It seems that there is a great deal of anger everywhere I have been lately. Here where I live, at the stores, even at the doctor's office. It takes very little to turn people into nasty beings, full of venom. Everyone seems to have a hair trigger. Some people do not want to let go of the anger. They just keep feeding it. Anger has its place. This type of anger, however, is not healthy. I know most of you have heard my favorite quote "Holding on to anger is like drinking poison and expecting the other person to die."
Well now I want to share something to help us deal with anger. It is called the Anger Mantra.
Breathing in, I know
that anger is here.
Breathing out, I know that
the anger is not me.
Breathing in, I know that
anger is unpleasant.
Breathing out, I know
this feeling will pass.
Breathing in, I am calm.
Breathing out, I am strong
enough to take care
of this anger.
-- Thich Nhat Hahn
I share the following story with you that has been an inspiration to me during challenging times:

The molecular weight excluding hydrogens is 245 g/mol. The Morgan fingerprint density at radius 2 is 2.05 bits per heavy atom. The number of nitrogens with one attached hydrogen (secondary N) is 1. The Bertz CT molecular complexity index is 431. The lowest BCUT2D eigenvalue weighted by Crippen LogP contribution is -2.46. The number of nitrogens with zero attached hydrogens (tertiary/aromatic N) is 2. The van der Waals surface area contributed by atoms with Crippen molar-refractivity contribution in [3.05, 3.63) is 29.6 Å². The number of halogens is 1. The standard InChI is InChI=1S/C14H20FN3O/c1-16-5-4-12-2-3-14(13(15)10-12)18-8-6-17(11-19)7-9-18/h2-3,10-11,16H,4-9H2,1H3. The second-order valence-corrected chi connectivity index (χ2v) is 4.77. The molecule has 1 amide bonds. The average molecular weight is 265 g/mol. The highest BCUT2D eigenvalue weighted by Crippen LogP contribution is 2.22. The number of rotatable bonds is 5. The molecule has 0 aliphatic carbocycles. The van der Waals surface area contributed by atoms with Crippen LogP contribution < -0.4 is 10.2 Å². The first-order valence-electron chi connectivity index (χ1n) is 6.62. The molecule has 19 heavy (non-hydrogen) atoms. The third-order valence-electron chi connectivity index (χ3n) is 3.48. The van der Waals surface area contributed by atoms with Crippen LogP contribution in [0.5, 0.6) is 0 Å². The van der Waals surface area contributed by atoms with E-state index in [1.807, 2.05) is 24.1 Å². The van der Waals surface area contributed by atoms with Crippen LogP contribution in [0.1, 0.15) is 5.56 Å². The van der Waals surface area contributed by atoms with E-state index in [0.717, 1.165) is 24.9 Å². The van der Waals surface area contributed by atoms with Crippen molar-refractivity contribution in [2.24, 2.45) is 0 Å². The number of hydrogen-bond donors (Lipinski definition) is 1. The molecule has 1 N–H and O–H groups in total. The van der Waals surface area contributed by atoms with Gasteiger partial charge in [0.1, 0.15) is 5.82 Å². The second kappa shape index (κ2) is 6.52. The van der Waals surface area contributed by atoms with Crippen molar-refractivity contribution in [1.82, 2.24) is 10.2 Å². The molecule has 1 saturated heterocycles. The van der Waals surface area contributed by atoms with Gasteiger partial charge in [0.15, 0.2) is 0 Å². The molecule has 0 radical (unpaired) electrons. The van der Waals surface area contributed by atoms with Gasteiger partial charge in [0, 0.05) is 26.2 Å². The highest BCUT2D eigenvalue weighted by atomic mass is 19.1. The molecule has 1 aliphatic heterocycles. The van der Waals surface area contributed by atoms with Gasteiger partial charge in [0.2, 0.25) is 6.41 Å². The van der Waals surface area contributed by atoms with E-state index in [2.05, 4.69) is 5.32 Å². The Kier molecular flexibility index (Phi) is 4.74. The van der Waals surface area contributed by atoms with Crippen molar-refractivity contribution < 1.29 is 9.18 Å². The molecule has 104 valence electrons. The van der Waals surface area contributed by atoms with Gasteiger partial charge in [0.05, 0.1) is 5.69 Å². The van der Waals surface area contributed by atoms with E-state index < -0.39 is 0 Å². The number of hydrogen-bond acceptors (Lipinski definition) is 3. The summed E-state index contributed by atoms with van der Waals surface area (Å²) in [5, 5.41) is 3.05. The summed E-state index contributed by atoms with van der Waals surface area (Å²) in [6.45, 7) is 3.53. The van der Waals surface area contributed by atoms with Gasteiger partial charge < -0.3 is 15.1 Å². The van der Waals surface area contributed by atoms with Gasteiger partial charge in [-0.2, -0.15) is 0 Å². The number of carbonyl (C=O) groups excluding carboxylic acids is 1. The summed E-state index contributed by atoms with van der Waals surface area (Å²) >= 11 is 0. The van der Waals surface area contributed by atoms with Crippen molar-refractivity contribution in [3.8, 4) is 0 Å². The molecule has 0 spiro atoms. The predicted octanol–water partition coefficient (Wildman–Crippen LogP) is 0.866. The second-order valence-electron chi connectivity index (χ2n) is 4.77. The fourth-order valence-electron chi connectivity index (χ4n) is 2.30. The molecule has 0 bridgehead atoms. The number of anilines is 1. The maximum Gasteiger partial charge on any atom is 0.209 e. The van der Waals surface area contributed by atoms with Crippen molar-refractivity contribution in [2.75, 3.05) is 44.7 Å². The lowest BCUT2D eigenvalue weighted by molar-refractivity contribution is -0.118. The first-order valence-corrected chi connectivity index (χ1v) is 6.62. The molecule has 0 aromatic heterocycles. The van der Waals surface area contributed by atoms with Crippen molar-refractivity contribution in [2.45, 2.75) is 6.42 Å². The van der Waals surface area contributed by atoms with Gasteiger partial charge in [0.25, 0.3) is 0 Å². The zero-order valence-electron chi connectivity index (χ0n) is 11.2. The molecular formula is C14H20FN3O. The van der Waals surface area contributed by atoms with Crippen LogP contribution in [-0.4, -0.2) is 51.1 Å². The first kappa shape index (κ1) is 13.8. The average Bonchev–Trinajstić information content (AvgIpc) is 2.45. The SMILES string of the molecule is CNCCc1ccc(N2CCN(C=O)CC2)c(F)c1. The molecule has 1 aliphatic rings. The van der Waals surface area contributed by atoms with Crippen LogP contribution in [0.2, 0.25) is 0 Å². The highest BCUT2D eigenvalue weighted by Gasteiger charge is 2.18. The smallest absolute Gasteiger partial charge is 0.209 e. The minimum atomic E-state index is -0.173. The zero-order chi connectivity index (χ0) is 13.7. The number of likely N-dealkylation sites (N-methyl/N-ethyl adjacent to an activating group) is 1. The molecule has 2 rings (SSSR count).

An aging Hindu master grew tired of his apprentice complaining, and so, one morning, he sent him for some salt. When the apprentice returned, the master instructed the unhappy young man to put a handful of salt in a cup of water and then to drink it.
"How does it taste?" the master asked.
"Bitter," spit the apprentice.
The master chuckled and then asked the young man to take another handful of salt and put it in the lake. The two walked in silence to the nearby lake, and once the apprentice swirled his handful of salt in the water, the old man said, "Now drink from the lake."
As the water dripped down the young man's chin, the master asked, "How does it taste?"
"Refreshing," remarked the apprentice.
"Do you taste the salt?" asked the master.
"No," said the young man.
At this, the master sat beside the young man who so reminded him of himself and took his hands, offering, "The pain of life is pure salt, no more, no less. The amount of pain in life remains the same, exactly the same. But the amount of bitterness we taste depends on the container we put the pain in. So when you are in pain, the only thing you can do is to enlarge your sense of things. Stop being a cup. Become a lake.”
Ven. Myohye Do'an
A blog by the Lotus Heart Zen Meditation and Study Group members